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change order of collected elements to whats required.

In Place

  • Does not use extra space for manipulating the input but may require a small though nonconstant extra space for its operation.
  • Usually, this space is O(log n), though sometimes anything in o(n) (Smaller than linear) is allowed.



  • Stability is mainly important when we have key value pairs with duplicate keys possible (like people names as keys and their details as values).
  • And we wish to sort these objects by keys.
  • equivalent elements retain their relative positions.
  • need stability when in (key, value) -> keys are equal but values have some significance of order.
  • Indistinguishable, (integers), all keys are different. -> do not need.
  • Relative order is maintained in an Unstable Sort -> highly unlikely.
  • Does not effect performance and takes some extra space, possibly theta(n). -> to make unstable algo to stable.
  • by changing the key comparison operation so that the comparison of two keys considers position as a factor for objects with equal keys.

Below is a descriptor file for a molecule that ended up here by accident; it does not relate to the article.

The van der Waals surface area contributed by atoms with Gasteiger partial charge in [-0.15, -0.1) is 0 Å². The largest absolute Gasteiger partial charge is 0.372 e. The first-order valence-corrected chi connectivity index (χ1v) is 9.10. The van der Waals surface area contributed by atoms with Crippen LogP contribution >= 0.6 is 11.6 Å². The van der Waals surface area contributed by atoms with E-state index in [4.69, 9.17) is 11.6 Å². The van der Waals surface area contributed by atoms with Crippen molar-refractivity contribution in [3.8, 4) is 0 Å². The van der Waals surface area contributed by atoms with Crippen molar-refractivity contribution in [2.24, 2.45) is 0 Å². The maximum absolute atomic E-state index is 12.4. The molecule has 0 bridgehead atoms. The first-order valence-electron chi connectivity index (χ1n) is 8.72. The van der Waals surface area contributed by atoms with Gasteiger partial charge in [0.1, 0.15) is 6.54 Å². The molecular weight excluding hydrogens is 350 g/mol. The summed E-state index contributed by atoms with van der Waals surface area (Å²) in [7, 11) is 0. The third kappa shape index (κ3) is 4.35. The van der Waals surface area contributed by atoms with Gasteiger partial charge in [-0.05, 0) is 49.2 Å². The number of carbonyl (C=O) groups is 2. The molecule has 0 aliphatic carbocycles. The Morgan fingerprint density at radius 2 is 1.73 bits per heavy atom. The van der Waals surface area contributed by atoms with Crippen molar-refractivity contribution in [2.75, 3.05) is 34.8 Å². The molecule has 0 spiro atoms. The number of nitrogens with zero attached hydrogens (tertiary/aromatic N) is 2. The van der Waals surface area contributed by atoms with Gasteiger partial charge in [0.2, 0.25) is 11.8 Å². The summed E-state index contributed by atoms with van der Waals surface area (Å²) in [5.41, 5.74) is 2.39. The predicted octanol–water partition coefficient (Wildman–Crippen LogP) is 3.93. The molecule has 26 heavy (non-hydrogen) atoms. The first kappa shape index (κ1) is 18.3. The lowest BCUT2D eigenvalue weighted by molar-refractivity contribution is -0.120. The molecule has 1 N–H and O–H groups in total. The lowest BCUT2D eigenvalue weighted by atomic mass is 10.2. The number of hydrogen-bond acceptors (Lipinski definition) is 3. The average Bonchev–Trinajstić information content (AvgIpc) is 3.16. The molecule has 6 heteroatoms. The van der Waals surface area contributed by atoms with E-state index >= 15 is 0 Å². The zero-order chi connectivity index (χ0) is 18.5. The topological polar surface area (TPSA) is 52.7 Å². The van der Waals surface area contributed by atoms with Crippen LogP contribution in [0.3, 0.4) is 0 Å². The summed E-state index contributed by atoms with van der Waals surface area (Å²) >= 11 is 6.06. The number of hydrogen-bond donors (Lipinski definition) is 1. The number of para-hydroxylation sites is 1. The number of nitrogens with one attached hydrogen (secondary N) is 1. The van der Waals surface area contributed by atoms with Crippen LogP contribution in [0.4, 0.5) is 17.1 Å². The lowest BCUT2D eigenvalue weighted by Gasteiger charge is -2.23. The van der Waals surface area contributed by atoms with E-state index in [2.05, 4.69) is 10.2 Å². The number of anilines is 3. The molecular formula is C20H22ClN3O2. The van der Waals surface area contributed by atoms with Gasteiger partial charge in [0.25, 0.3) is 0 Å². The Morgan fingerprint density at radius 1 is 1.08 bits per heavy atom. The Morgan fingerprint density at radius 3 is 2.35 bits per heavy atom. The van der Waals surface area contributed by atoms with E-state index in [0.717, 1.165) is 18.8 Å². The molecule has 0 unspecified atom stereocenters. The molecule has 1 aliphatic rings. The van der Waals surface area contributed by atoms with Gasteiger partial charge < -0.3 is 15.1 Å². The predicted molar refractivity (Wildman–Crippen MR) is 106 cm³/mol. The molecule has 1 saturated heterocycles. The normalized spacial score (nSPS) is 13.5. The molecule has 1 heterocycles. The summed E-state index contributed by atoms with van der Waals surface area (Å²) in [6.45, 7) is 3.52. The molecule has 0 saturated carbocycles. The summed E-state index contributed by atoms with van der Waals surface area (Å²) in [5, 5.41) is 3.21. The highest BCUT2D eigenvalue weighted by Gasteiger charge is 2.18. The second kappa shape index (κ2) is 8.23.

External Algo

In computing, external memory algorithms or out-of-core algorithms are algorithms that are designed to process data that are too large to fit into a computer's main memory at once.

Lower bound for comparison based sorting

Input: . Output: permutation / reordering -> when a‘1 <= a‘2 ….. <= a‘n.

  • uses comparison operators
  • decision trees.
  • A decision tree -> full binary tree that represents the comparisons between elements that are performed by a particular sorting algorithm operating on an input of a given size.
  • tracing a path from the root of the decision tree to a leaf.
  • At each internal node, a comparison ai <= aj is made.
  • left subtree -> ai <= aj.
  • right subtree -> ai > aj.
  • When reach leaf, ordering is done.

  • n! permutations on n -> leaves for the sorting algorithm to sort properly.

  • x -> maximum number
  • maximum height of the decison tree_ -> x.
  • A tree with maximum height x has at most 2^x leaves.
    n!  <= 2^x

 Taking Log on both sides.

    log2(n!)  <= x

As log2(n!) = Θ(nLogn) => x = Ω(nLog2n)

Hence Heapsort, merge sort -> asymptotically optimal comparison sorts.

minimum number of memory writes?

Some huge data set is very expensive -> EEPROMs or Flash memory -> each write reduces the lifespan of the memory.

Selection Sort makes least number of writes (it makes O(n) swaps).

Cycle Sort -> zero times -> correct position or written one time to its correct position.

Hence Cycle Sort